Next, I printed off large screen captures of every page of the site and identified the inconsistencies in the styles and patterns page by page. I wrote down the findings, put them on sticky notes and attached them to the corresponding page so that we could easily see what and where the inconsistencies were. Using the information from the sticky notes, I was able to gather a list of all common patterns and styles used across the site.
↥ A room where all the screen captures of the site was up on the wall.
This is the time I went back to my desk and got my hands on the actual design. To make sure that the typography not only work on the site but also the other channels, I paired up with the editorial designer Robert and we chose from hundreds of font pairings of sans serif, serif, and script fonts, trying to find a modern, bold yet readable display font that could awake a young and playful characteristic for the brand.
From rigorous comparisons, we chose Playfair Display - a beautiful serif display font, which goes well with the base font Proxima Nova we have on the live site and awakes the bold, playful, and young feelings we would like Chowhound to have.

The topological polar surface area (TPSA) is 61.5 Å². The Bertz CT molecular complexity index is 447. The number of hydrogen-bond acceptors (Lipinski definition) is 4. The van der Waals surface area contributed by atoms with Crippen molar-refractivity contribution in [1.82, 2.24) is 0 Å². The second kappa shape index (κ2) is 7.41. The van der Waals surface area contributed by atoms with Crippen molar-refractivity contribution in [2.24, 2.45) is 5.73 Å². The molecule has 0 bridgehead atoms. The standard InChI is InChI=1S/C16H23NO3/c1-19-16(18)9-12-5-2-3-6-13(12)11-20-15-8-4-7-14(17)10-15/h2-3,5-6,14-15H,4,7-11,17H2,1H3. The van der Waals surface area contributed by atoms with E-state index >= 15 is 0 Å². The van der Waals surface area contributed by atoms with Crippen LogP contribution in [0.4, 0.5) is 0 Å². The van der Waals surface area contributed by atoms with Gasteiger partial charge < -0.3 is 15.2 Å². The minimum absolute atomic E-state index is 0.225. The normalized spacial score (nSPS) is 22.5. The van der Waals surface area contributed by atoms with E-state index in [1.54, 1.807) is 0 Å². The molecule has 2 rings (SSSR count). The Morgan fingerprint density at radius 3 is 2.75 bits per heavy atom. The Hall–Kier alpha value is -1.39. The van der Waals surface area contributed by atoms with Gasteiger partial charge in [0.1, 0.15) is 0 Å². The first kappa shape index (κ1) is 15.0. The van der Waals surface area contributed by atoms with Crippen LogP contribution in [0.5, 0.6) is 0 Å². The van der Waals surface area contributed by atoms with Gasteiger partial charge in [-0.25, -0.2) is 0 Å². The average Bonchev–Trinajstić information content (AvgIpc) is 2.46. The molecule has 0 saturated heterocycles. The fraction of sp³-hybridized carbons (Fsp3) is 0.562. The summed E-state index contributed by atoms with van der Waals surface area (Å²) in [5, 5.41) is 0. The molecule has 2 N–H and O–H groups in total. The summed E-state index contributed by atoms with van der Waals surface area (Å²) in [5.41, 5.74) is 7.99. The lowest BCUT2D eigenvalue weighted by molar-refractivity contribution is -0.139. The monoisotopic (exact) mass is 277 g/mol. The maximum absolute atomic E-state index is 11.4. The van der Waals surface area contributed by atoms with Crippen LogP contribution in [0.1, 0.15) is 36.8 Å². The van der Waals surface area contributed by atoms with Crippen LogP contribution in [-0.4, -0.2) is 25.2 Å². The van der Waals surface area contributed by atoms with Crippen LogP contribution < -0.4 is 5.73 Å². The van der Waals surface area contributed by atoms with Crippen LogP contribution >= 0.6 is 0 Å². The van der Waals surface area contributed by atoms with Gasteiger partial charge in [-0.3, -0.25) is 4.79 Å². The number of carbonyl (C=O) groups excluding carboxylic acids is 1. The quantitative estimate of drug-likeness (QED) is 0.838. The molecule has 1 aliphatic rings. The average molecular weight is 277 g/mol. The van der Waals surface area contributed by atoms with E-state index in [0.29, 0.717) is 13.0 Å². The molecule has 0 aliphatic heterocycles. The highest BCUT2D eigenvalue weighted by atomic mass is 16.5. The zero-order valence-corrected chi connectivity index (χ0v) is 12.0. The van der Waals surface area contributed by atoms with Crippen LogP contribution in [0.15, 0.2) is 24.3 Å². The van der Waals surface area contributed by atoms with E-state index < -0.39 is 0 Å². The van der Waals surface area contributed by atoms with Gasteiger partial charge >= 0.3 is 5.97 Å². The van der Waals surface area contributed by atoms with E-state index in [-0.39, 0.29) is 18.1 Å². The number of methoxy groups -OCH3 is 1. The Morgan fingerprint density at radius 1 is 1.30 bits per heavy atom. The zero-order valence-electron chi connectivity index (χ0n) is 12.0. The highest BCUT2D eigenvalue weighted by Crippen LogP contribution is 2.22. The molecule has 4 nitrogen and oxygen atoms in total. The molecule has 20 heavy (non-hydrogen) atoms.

↥ The font pairing we went through to replace the previous display font Roboto Slab (on the left).
One important aspect of the style guide to address is to ensure Chowhound to be a AA compliant as per WCAG Accessibility Guidelines for UI components. To achieve it, buttons and links should be clear and have enough contrast. With that in mind, I not adjusted the colors for a modern look and feel, but also built up the color system cautiously to make sure that the colors are contrasted well.
↥ The color system before (left) and after (right), with the color contrast being checked.
With the help from the front-end, we set up the global styles of colors and text styles on the staging environment to see how the styles were carried out from page to page and identified what's still missing. Together, the design, product, and engineer reviewed each page and walked through different uses cases. After that, a few design iterations and fast follow up improvements were done for the first pass.
↥ The QA document for all page types and use cases.
A fresh homepage was brought up to reflect the new strategic positioning and product offerings (recipes, guides, and how-tos for food lovers). I crafted the visuals from scratch and applied the new style guide.
With the content-first strategy, the images and videos got very much emphasized with a premium treatment and the dark overlay that used to affect the presentation was removed totally. The text styles was also adjusted for better reading experience.
I aimed to provide a light ad experience but viewability is a tricky problem to solve. On desktop, I got rid of a lot of ads in the right rail, which allowed a standard box ad to move up and users to focus more on the content itself. However, on mobile, the large display unit was moved down because people tended to scroll past the top sections quickly.
More work for the style guide effort, like the design of other pages and the modular design system will be shared soon.